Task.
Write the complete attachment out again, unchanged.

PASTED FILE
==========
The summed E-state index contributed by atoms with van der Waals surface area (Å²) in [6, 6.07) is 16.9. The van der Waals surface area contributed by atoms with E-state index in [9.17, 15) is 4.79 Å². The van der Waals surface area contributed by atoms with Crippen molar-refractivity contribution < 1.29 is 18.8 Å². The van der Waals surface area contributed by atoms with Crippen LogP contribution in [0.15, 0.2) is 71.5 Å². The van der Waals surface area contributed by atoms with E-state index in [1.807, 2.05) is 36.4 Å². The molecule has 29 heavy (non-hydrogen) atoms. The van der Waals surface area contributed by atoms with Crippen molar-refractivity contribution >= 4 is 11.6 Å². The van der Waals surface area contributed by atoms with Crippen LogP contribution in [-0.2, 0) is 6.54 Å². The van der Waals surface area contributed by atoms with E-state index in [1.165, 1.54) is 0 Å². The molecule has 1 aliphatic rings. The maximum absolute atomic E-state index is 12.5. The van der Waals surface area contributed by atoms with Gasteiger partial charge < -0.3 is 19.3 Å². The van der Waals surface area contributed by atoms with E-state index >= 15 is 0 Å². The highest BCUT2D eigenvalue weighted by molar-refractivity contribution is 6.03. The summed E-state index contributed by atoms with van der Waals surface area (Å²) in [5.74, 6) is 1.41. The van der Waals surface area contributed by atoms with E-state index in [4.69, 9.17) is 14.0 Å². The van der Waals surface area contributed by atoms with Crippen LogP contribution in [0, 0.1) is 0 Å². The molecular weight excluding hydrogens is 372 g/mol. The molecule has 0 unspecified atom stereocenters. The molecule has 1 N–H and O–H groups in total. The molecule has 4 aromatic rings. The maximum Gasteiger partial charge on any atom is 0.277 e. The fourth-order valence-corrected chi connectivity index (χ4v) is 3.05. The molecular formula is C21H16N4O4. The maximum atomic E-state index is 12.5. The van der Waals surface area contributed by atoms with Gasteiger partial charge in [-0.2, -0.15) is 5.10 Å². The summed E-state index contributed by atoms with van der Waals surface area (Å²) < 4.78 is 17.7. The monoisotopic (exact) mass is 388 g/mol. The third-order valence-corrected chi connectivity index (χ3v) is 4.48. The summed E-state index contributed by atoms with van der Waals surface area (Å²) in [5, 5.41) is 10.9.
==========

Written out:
The summed E-state index contributed by atoms with van der Waals surface area (Å²) in [6, 6.07) is 16.9. The van der Waals surface area contributed by atoms with E-state index in [9.17, 15) is 4.79 Å². The van der Waals surface area contributed by atoms with Crippen molar-refractivity contribution < 1.29 is 18.8 Å². The van der Waals surface area contributed by atoms with Crippen LogP contribution in [0.15, 0.2) is 71.5 Å². The van der Waals surface area contributed by atoms with E-state index in [1.807, 2.05) is 36.4 Å². The molecule has 29 heavy (non-hydrogen) atoms. The van der Waals surface area contributed by atoms with Crippen molar-refractivity contribution >= 4 is 11.6 Å². The van der Waals surface area contributed by atoms with Crippen LogP contribution in [-0.2, 0) is 6.54 Å². The van der Waals surface area contributed by atoms with E-state index in [1.165, 1.54) is 0 Å². The molecule has 1 aliphatic rings. The maximum absolute atomic E-state index is 12.5. The van der Waals surface area contributed by atoms with Gasteiger partial charge < -0.3 is 19.3 Å². The van der Waals surface area contributed by atoms with E-state index >= 15 is 0 Å². The highest BCUT2D eigenvalue weighted by molar-refractivity contribution is 6.03. The summed E-state index contributed by atoms with van der Waals surface area (Å²) in [5.74, 6) is 1.41. The van der Waals surface area contributed by atoms with E-state index in [4.69, 9.17) is 14.0 Å². The van der Waals surface area contributed by atoms with Crippen LogP contribution in [0, 0.1) is 0 Å². The molecular weight excluding hydrogens is 372 g/mol. The molecule has 0 unspecified atom stereocenters. The molecule has 1 N–H and O–H groups in total. The molecule has 4 aromatic rings. The maximum Gasteiger partial charge on any atom is 0.277 e. The fourth-order valence-corrected chi connectivity index (χ4v) is 3.05. The molecular formula is C21H16N4O4. The maximum atomic E-state index is 12.5. The van der Waals surface area contributed by atoms with Gasteiger partial charge in [-0.2, -0.15) is 5.10 Å². The summed E-state index contributed by atoms with van der Waals surface area (Å²) < 4.78 is 17.7. The monoisotopic (exact) mass is 388 g/mol. The third-order valence-corrected chi connectivity index (χ3v) is 4.48. The summed E-state index contributed by atoms with van der Waals surface area (Å²) in [5, 5.41) is 10.9.